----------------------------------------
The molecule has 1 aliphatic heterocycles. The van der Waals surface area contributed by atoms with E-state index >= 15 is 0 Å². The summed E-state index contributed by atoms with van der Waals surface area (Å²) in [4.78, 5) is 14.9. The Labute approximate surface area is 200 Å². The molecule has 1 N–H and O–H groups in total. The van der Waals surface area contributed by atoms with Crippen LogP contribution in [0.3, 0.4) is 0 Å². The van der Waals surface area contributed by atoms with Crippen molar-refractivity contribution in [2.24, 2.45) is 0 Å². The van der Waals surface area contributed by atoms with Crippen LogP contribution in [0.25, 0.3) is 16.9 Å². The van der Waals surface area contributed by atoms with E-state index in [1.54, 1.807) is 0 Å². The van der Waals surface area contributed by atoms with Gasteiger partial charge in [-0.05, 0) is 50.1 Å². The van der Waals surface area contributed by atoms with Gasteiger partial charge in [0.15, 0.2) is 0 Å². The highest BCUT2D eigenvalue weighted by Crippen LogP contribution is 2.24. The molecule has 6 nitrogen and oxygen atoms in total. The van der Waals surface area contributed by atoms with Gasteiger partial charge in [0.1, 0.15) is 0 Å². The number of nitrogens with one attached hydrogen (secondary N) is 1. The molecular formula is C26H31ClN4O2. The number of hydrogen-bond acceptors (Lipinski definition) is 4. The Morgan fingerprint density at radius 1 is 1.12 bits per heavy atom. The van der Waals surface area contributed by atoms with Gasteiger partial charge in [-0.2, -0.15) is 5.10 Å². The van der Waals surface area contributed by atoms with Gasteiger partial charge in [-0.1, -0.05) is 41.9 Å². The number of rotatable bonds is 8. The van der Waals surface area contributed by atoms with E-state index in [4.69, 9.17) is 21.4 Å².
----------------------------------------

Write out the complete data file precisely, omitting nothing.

The molecule has 1 aliphatic heterocycles. The van der Waals surface area contributed by atoms with E-state index >= 15 is 0 Å². The summed E-state index contributed by atoms with van der Waals surface area (Å²) in [4.78, 5) is 14.9. The Labute approximate surface area is 200 Å². The molecule has 1 N–H and O–H groups in total. The van der Waals surface area contributed by atoms with Crippen LogP contribution in [0.3, 0.4) is 0 Å². The van der Waals surface area contributed by atoms with Crippen molar-refractivity contribution in [2.24, 2.45) is 0 Å². The van der Waals surface area contributed by atoms with Crippen LogP contribution in [0.25, 0.3) is 16.9 Å². The van der Waals surface area contributed by atoms with E-state index in [1.54, 1.807) is 0 Å². The van der Waals surface area contributed by atoms with Gasteiger partial charge in [-0.05, 0) is 50.1 Å². The van der Waals surface area contributed by atoms with Gasteiger partial charge in [0.15, 0.2) is 0 Å². The highest BCUT2D eigenvalue weighted by Crippen LogP contribution is 2.24. The molecule has 6 nitrogen and oxygen atoms in total. The van der Waals surface area contributed by atoms with Gasteiger partial charge in [0.1, 0.15) is 0 Å². The number of nitrogens with one attached hydrogen (secondary N) is 1. The molecular formula is C26H31ClN4O2. The number of hydrogen-bond acceptors (Lipinski definition) is 4. The Morgan fingerprint density at radius 1 is 1.12 bits per heavy atom. The van der Waals surface area contributed by atoms with Gasteiger partial charge in [-0.2, -0.15) is 5.10 Å². The van der Waals surface area contributed by atoms with Gasteiger partial charge in [-0.1, -0.05) is 41.9 Å². The number of rotatable bonds is 8. The van der Waals surface area contributed by atoms with E-state index in [4.69, 9.17) is 21.4 Å².